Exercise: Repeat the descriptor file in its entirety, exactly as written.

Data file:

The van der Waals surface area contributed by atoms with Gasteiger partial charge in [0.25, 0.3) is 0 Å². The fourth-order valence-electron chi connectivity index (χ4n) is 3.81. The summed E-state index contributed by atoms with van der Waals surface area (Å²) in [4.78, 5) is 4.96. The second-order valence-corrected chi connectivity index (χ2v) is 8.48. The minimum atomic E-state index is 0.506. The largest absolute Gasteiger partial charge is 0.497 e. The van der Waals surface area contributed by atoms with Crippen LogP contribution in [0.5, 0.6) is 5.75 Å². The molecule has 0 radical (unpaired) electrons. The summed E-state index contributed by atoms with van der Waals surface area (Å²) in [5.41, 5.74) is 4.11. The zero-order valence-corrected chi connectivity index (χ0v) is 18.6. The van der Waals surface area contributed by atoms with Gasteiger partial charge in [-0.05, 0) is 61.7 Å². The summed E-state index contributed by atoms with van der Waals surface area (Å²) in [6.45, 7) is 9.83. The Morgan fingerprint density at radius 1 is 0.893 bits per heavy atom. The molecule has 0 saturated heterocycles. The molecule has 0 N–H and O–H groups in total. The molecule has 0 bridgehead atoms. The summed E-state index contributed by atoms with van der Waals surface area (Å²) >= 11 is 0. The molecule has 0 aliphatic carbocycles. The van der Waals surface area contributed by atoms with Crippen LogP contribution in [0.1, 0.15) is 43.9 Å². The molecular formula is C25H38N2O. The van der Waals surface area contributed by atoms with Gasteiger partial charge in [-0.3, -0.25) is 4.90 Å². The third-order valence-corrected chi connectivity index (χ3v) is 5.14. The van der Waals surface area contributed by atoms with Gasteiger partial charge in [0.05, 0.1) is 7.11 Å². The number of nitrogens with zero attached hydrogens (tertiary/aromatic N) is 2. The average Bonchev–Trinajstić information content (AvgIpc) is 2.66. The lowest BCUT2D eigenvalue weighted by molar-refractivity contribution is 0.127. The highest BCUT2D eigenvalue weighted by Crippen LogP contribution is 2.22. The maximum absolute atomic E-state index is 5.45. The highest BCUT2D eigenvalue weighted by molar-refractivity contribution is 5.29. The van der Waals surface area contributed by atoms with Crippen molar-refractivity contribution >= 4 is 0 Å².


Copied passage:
The van der Waals surface area contributed by atoms with Gasteiger partial charge in [0.25, 0.3) is 0 Å². The fourth-order valence-electron chi connectivity index (χ4n) is 3.81. The summed E-state index contributed by atoms with van der Waals surface area (Å²) in [4.78, 5) is 4.96. The second-order valence-corrected chi connectivity index (χ2v) is 8.48. The minimum atomic E-state index is 0.506. The largest absolute Gasteiger partial charge is 0.497 e. The van der Waals surface area contributed by atoms with Crippen LogP contribution in [0.5, 0.6) is 5.75 Å². The molecule has 0 radical (unpaired) electrons. The summed E-state index contributed by atoms with van der Waals surface area (Å²) in [5.41, 5.74) is 4.11. The zero-order valence-corrected chi connectivity index (χ0v) is 18.6. The van der Waals surface area contributed by atoms with Gasteiger partial charge in [-0.05, 0) is 61.7 Å². The summed E-state index contributed by atoms with van der Waals surface area (Å²) in [6.45, 7) is 9.83. The Morgan fingerprint density at radius 1 is 0.893 bits per heavy atom. The molecule has 0 saturated heterocycles. The molecule has 0 N–H and O–H groups in total. The molecule has 0 bridgehead atoms. The summed E-state index contributed by atoms with van der Waals surface area (Å²) >= 11 is 0. The molecule has 0 aliphatic carbocycles. The van der Waals surface area contributed by atoms with Crippen LogP contribution in [0.1, 0.15) is 43.9 Å². The molecular formula is C25H38N2O. The van der Waals surface area contributed by atoms with Gasteiger partial charge in [-0.3, -0.25) is 4.90 Å². The third-order valence-corrected chi connectivity index (χ3v) is 5.14. The van der Waals surface area contributed by atoms with Gasteiger partial charge in [0.05, 0.1) is 7.11 Å². The number of nitrogens with zero attached hydrogens (tertiary/aromatic N) is 2. The average Bonchev–Trinajstić information content (AvgIpc) is 2.66. The lowest BCUT2D eigenvalue weighted by molar-refractivity contribution is 0.127. The highest BCUT2D eigenvalue weighted by Crippen LogP contribution is 2.22. The maximum absolute atomic E-state index is 5.45. The highest BCUT2D eigenvalue weighted by molar-refractivity contribution is 5.29. The van der Waals surface area contributed by atoms with Crippen molar-refractivity contribution >= 4 is 0 Å².